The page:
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Key departmental publications, e.g. annual reports, budget papers and program guidelines are available in our online archive.

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The Commonwealth Coastal Policy

Commonwealth of Australia, May 1995

Contents

  1. Introduction
    • 1.1 The Purpose of this Policy
    • 1.2 A Response to Recent Initiatives
    • 1.3 What is the Coastal Zone?
    • 1.4 Why Does Anything Need to be Done?
  2. Commonwealth Policy on Coastal Zone Management
    • 2.1 Commonwealth Responsibilities for Coastal Management
    • 2.2 Shared Responsibilities
    • 2.3 Coastal Management Objectives
    • 2.4 Guiding Principles for the Management of Coastal Resources
  1. Coastal Management Initiatives
    • 3.1 Community Participation in Coastal Management
      • 3.1.1 Community involvement
      • 3.1.2 The participation of Aboriginal and Torres Strait Islander peoples
    • 3.2 Sustainable Coastal Resource Use
      • 3.2.1 Pollution of coastal waters
      • 3.2.2 Land and marine conservation
      • 3.2.3 Marine management
      • 3.2.4 Integrated and strategic management
      • 3.2.5 Tourism
      • 3.2.6 Defence
    • 3.3 Capacity Building
      • 3.3.1 Research and data management
      • 3.3.2 Coastal monitoring system
      • 3.3.3 Professional development and training
    • 3.4 The International Dimension
      • 3.4.1 Global co-operation
      • 3.4.2 Regional co-operation
  1. Administration
    • 4.1 Co-ordination of Commonwealth Activities in the Coastal Zone
    • 4.2 Working with Other Spheres of Government
    • 4.3 Review and Evaluation

Annexe A

Annexe B

Annexe C

Annexe D


Foreword

Australia's coast, vast and magnificent, is very much a part of the Australian way of life. Most of us live, work and play in that strip of land known as the coast.

It has become a cliche to say that Australians risk loving the coast to death. But it is true. All of us have a responsibility to recognise the impact that our actions have on the coast and to do what we can to reduce them.

Improving coastal management is not simply a matter of increasing the number of marine parks or placing restrictions on further coastal development. It relies on finding the balance between competing uses. Complications arise because no single sphere of government is solely responsible for the management of the coast.

Improving the management of Australia's coastal areas has always been a hard issue for governments to tackle, as attested by the numerous inquiries conducted by both State and Commonwealth Governments over the past two decades.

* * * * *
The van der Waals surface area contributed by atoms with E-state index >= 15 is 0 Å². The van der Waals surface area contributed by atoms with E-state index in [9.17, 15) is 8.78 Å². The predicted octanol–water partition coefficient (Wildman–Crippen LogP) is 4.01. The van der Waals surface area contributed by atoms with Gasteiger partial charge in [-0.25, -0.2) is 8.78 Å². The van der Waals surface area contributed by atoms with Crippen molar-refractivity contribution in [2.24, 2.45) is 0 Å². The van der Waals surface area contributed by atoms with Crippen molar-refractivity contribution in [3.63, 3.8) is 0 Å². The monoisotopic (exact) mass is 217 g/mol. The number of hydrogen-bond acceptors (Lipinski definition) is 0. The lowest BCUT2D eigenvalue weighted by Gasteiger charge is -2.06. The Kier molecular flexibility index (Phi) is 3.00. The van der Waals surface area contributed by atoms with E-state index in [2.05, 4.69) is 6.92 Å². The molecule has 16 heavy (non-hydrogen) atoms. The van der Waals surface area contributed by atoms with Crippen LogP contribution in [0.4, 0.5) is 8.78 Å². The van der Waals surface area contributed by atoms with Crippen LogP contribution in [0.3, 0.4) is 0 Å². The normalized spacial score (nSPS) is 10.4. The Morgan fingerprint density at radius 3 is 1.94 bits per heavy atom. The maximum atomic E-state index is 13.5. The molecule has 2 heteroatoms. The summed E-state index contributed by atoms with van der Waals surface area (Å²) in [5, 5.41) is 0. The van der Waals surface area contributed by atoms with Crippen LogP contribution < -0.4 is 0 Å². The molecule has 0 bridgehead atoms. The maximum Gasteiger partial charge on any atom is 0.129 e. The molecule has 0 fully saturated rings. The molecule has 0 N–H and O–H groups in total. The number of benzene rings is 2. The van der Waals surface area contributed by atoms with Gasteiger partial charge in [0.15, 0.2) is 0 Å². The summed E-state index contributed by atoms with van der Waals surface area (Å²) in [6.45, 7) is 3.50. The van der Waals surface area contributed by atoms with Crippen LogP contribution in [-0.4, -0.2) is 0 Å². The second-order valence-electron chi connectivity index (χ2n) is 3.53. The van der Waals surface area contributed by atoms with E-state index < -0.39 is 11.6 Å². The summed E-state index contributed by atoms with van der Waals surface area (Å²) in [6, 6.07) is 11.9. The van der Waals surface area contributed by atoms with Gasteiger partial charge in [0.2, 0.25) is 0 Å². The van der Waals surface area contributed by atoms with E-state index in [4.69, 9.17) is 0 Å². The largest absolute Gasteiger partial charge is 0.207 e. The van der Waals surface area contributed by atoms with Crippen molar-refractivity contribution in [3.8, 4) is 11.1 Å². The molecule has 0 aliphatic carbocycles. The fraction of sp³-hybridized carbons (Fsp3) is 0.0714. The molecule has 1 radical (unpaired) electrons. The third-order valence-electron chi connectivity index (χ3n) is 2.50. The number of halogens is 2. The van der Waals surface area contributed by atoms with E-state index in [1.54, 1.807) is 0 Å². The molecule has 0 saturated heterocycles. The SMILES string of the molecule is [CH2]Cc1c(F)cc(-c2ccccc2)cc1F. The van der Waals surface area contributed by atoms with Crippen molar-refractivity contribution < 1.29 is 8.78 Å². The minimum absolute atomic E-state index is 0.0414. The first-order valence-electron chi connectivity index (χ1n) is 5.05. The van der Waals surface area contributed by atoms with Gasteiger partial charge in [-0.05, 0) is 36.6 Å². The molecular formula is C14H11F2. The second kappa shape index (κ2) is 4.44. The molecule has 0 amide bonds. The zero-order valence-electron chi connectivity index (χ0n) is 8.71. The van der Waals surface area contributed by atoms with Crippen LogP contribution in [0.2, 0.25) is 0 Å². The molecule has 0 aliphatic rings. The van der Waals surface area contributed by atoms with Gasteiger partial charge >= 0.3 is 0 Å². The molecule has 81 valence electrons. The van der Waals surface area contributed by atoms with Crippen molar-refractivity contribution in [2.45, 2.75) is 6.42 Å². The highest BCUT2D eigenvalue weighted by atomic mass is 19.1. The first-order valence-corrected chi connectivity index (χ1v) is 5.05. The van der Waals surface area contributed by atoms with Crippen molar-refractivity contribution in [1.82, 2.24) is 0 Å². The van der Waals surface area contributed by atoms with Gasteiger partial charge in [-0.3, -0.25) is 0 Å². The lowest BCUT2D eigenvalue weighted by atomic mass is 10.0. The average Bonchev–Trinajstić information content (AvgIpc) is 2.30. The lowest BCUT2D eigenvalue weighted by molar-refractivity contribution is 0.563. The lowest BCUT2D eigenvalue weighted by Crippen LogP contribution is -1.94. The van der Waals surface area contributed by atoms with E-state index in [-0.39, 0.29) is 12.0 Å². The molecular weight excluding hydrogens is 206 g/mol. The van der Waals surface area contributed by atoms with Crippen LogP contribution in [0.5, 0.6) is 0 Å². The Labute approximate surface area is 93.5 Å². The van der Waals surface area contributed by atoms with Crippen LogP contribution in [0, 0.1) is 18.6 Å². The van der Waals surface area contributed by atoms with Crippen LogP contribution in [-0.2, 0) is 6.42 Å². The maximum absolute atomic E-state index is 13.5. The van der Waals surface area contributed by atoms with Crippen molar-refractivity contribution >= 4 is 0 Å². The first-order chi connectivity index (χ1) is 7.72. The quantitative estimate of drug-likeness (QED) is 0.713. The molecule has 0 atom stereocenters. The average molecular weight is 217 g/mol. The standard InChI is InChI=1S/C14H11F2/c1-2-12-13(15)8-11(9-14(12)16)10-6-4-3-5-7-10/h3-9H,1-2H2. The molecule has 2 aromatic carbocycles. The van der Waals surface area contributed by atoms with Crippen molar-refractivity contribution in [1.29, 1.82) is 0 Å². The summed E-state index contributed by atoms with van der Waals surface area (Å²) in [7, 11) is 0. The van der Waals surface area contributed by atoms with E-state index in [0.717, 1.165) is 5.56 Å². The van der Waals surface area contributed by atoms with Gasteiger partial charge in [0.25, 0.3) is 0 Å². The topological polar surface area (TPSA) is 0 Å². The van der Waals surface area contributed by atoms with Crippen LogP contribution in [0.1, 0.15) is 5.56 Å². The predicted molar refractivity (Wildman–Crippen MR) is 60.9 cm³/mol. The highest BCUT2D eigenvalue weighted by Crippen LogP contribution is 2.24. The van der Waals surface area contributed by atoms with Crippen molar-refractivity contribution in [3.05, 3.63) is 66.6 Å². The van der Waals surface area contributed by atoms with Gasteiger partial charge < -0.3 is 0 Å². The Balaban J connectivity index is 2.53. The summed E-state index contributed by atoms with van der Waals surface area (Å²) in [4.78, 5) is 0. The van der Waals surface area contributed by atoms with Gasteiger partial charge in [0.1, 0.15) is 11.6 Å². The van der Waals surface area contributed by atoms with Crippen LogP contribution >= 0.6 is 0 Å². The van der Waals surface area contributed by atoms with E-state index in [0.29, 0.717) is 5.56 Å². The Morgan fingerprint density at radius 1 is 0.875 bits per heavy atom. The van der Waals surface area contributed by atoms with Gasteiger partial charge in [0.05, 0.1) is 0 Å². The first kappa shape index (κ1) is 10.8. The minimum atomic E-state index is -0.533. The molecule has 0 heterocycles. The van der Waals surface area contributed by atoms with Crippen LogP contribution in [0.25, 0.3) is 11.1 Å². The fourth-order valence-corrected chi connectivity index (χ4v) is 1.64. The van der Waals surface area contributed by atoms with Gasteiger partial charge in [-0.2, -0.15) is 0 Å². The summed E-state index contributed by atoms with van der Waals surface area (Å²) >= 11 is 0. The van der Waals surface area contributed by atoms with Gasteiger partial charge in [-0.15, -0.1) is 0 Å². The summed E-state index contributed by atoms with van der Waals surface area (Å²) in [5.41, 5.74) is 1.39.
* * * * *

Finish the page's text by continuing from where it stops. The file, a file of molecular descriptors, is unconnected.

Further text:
The Commonwealth Coastal Policy, and the initiatives it contains, will ensure that the Commonwealth Government plays its part in protecting our superb coastline. Arrangements will be put in place to minimise the environmental impact of Commonwealth activities in the coastal zone. Clear objectives and principles have been established to guide future decisions and assist us to avoid the mistakes of the past. The Commonwealth will also fund a range of activities to support the community, other spheres of government and industry in their efforts to improve management of the coastal zone.

In effect, preparation of this Policy began in 1991, when the Commonwealth Government requested the Resource Assessment Commission to conduct a major inquiry into the management of the coast. The Commission found that real improvements in the way that we use the coast could only be achieved if there was co-operation between the community, industry and the three spheres of government.

This Policy provides the basis for that co-operation. Its implementation will see Australia develop a coastal management system that will be a "world best" and ensure that we achieve ecologically sustainable use of the coastal zone.

The Commonwealth Coastal Policy

The aim of the Commonwealth Coastal Policy is to promote ecologically sustainable use of Australia's coastal zone.

Specific objectives for sustainable resource use, resource conservation, public participation, and knowledge and understanding provide the focus for Commonwealth activities in the coastal zone.

These objectives represent the overall outcome the Commonwealth is seeking to achieve.

Principles are established to guide decision making that affects the coastal zone.

These principles will help integrate Commonwealth coastal management activities and ensure more open, consistent and systematic decision making.

The Policy sets out a program of action.

The program aims to achieve specific practical improvements to coastal management. The actions focus on four broad fronts:

  1. increasing community, including Aboriginal and Torres Strait Islander peoples', involvement in coastal management;
  2. addressing the most pressing coastal problems, such as coastal development and pollution;
  3. enhancing awareness, promoting education, and improving the knowledge, experience and information available to coastal managers, planners and users; and
  4. promoting Australian coastal management expertise in neighbouring regions.